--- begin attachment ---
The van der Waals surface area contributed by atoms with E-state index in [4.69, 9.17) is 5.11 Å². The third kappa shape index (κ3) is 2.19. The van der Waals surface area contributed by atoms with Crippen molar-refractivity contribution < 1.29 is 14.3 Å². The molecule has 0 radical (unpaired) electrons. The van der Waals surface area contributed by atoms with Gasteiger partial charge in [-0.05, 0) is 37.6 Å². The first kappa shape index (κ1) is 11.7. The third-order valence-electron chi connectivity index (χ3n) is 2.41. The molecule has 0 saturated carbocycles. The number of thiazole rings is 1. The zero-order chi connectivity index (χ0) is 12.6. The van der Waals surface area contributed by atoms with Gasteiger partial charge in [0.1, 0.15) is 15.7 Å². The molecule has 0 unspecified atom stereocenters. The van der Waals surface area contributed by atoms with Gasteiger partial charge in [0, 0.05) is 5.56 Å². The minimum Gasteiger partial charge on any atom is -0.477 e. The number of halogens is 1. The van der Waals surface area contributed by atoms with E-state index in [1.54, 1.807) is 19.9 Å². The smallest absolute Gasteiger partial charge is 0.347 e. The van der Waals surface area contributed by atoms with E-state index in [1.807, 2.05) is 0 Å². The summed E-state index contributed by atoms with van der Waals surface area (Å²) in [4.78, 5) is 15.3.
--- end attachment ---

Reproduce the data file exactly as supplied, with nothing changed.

The van der Waals surface area contributed by atoms with E-state index in [4.69, 9.17) is 5.11 Å². The third kappa shape index (κ3) is 2.19. The van der Waals surface area contributed by atoms with Crippen molar-refractivity contribution < 1.29 is 14.3 Å². The molecule has 0 radical (unpaired) electrons. The van der Waals surface area contributed by atoms with Gasteiger partial charge in [-0.05, 0) is 37.6 Å². The first kappa shape index (κ1) is 11.7. The third-order valence-electron chi connectivity index (χ3n) is 2.41. The molecule has 0 saturated carbocycles. The number of thiazole rings is 1. The zero-order chi connectivity index (χ0) is 12.6. The van der Waals surface area contributed by atoms with Gasteiger partial charge in [0.1, 0.15) is 15.7 Å². The molecule has 0 unspecified atom stereocenters. The van der Waals surface area contributed by atoms with Gasteiger partial charge in [0, 0.05) is 5.56 Å². The minimum Gasteiger partial charge on any atom is -0.477 e. The number of halogens is 1. The van der Waals surface area contributed by atoms with E-state index in [1.54, 1.807) is 19.9 Å². The smallest absolute Gasteiger partial charge is 0.347 e. The van der Waals surface area contributed by atoms with E-state index in [1.807, 2.05) is 0 Å². The summed E-state index contributed by atoms with van der Waals surface area (Å²) in [4.78, 5) is 15.3.